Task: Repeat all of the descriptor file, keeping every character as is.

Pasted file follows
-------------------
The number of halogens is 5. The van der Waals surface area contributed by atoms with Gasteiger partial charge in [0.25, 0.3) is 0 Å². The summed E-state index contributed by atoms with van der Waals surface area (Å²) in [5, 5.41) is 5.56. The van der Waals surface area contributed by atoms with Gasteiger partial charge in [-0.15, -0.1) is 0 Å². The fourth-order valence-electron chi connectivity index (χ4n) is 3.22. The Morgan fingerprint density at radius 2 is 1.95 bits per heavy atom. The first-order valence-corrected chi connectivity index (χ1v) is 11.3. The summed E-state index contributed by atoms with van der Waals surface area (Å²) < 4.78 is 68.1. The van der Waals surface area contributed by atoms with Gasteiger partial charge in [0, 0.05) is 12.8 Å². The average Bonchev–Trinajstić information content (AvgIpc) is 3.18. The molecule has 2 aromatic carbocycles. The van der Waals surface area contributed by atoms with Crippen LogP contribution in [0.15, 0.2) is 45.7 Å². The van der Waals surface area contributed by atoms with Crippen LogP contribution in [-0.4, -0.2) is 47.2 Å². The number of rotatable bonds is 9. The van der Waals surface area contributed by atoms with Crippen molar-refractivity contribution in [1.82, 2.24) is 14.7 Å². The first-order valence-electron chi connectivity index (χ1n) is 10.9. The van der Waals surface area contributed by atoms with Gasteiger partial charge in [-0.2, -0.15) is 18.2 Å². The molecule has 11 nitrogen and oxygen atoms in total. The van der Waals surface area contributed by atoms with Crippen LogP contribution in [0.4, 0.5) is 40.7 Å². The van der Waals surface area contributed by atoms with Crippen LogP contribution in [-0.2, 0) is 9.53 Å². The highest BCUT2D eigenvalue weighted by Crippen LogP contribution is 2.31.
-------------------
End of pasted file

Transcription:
The number of halogens is 5. The van der Waals surface area contributed by atoms with Gasteiger partial charge in [0.25, 0.3) is 0 Å². The summed E-state index contributed by atoms with van der Waals surface area (Å²) in [5, 5.41) is 5.56. The van der Waals surface area contributed by atoms with Gasteiger partial charge in [-0.15, -0.1) is 0 Å². The fourth-order valence-electron chi connectivity index (χ4n) is 3.22. The Morgan fingerprint density at radius 2 is 1.95 bits per heavy atom. The first-order valence-corrected chi connectivity index (χ1v) is 11.3. The summed E-state index contributed by atoms with van der Waals surface area (Å²) < 4.78 is 68.1. The van der Waals surface area contributed by atoms with Gasteiger partial charge in [0, 0.05) is 12.8 Å². The average Bonchev–Trinajstić information content (AvgIpc) is 3.18. The molecule has 2 aromatic carbocycles. The van der Waals surface area contributed by atoms with Crippen LogP contribution in [0.15, 0.2) is 45.7 Å². The van der Waals surface area contributed by atoms with Crippen LogP contribution in [-0.4, -0.2) is 47.2 Å². The number of rotatable bonds is 9. The van der Waals surface area contributed by atoms with Crippen molar-refractivity contribution in [1.82, 2.24) is 14.7 Å². The first-order valence-electron chi connectivity index (χ1n) is 10.9. The van der Waals surface area contributed by atoms with Gasteiger partial charge in [-0.2, -0.15) is 18.2 Å². The molecule has 11 nitrogen and oxygen atoms in total. The van der Waals surface area contributed by atoms with Crippen LogP contribution in [0.4, 0.5) is 40.7 Å². The van der Waals surface area contributed by atoms with Crippen LogP contribution in [-0.2, 0) is 9.53 Å². The highest BCUT2D eigenvalue weighted by Crippen LogP contribution is 2.31.